be considered under NHPA Section 106 process (until a PA is developed that deals specifically
with training activities).
9
10
11
12
13
14
Under the proposed action, it is anticipated that there would be no impact to historic properties
from troop-level increase or facility construction and renovation activities. There could be a
potential for negative impacts resulting from live-fire and maneuver/flight operations training;
consultation for these training activities would be conducted for those activities which trigger the
Section 106 requirement. The proposed actions identified as part of the CAB stationing at Fort
Carson and PCMS also constitute a Federal undertaking, in accordance with 36 CFR 800.16(d).
15
4.8.2.3
16
17
18
19
20
21
22
23
Cumulative effects to cultural resources include both the construction associated with CAB
stationing and the anticipated training increases anticipated at both Fort Carson and PCMS.
Because the Fort Carson Cultural Resources Program has not completed consultation efforts
regarding the CAB’s training impacts to cultural resources, is unknown at the time of this EA;
however, it is anticipated that the stationing action would not result in significant adverse
cumulative impacts because the Fort Carson Cultural Resources Program would continue to
consider impacts to cultural resources and comply with the NHPA Section 106 process on a
project-by-project basis for training activities.
Cumulative Effects
Chapter 4, Section 4.8: Cultural Resources
4.8-6
Fort Carson Combat Aviation Brigade
Stationing Implementation
Draft EA
January 2012
1
4.9
SOCIOECONOMICS
2
4.9.1
3
4.9.1.1
4
5
6
7
8
This EA incorporates by reference the information on socioeconomics contained in the 2011
CAB Stationing PEIS for Fort Carson and PCMS. Included is social and economic information
such as population, employment, sales, housing, and schools. Information on minority
populations is also included to ensure any potential environmental justice issues to minority and
low-income populations are raised.
9
4.9.2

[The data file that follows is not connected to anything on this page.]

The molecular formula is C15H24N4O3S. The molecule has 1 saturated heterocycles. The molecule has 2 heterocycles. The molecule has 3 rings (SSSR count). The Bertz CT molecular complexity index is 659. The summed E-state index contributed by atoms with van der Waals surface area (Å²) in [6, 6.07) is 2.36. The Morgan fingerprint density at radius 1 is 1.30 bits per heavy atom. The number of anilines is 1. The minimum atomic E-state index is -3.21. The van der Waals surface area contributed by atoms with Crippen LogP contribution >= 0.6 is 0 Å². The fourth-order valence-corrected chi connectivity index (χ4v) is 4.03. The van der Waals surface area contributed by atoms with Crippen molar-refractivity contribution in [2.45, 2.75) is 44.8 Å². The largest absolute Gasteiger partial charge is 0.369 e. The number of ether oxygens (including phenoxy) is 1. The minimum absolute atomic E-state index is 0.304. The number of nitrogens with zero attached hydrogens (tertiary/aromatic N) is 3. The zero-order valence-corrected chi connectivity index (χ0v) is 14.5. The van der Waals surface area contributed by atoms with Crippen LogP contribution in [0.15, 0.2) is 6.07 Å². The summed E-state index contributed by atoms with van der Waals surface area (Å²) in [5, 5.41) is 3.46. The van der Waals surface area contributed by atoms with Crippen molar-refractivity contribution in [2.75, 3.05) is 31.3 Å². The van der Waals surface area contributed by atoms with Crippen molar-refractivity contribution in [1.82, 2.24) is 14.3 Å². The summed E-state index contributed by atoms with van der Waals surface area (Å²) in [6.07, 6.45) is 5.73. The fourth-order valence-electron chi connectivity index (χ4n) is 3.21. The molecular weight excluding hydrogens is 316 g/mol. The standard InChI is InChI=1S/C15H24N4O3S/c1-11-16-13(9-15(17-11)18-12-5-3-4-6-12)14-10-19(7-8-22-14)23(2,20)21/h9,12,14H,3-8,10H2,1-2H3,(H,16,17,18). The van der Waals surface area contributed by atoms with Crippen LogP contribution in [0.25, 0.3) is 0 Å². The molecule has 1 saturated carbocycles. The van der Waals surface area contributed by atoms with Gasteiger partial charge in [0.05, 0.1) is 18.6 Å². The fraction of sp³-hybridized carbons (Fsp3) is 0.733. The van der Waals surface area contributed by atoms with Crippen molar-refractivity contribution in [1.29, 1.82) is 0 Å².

Affected Environment
Fort Carson and Piñon Canyon Maneuver Site
Environmental Consequences
10
4.9.2.1
No Action
11
12
13
14
15
16
Under the No Action Alternative, Fort Carson would retain their aviation force structure at its
current levels, configurations, and locations. There would be no change to socioeconomics at
Fort Carson or PCMS, as CAB training and construction activities would not be implemented
under the No Action Alternative. The No Action Alternative includes BRAC-directed actions,
Grow the Army stationing decisions, and other directed stationing actions that would occur prior
to the start of FY 2013 (October 1, 2012).
17
4.9.2.2
18
19
20
21
22
23
24
Implementing the stationing of the CAB at Fort Carson would have no measurable economic
effects within the PCMS ROI. PCMS is used only for training activities with little opportunity for
local economic stimulus; however, Fort Carson, in conjunction with government and private
organizations and individuals, is seeking to increase purchases from local sources in support of
those training activities. The major impacts would accrue at Fort Carson as this is where the
2,700 CAB Soldiers and their Families would live, shop, and otherwise spend salary and
procurement dollars.
25
26
27
28
29
30
31
32
33
34
35
36
37
38
39
40
41
CAB stationing implementation at Fort Carson is expected to result in short- and long-term
minor economic benefits in the region through CAB-related construction activities and increased
local demand for housing, goods, and services resulting from the population increase brought
on by CAB Soldiers and their Families. CAB-related construction activities are expected, based
on currently approved budgetary plans, to be funded with FY 2012, 2014, and 2015 funds. This
economic benefit conclusion is supported by the results of the Army’s Economic Impact
Forecast System evaluation of implementing CAB stationing, which is the same as the
evaluation done under the 2011 CAB Stationing PEIS for location of a CAB at Fort Carson.
Table 4.9-1 provides a summary of those results and further explanations of this table can be
found in the 2011 CAB Stationing PEIS. The actual timing of Soldier relocation and arrival would
not occur in one year; but would likely be spread over a number of years to address the
practical realities of logistics associated with standing up a Heavy CAB at Fort Carson. Further
detail on this analysis and the resulting actions projected to address the increase in demand of
housing, goods, services, recreational opportunities, and the utilities and roads infrastructure,
both on-post and off-post, is contained in the 2011 CAB Stationing PEIS. This includes the
increase in demand for schools and childcare facilities, public safety, medical, and other
services resulting from an increase in population on-post and off-post.
Proposed Action
Chapter 4, Section 4.9: Socioeconomics
4.9-1
Fort Carson Combat Aviation Brigade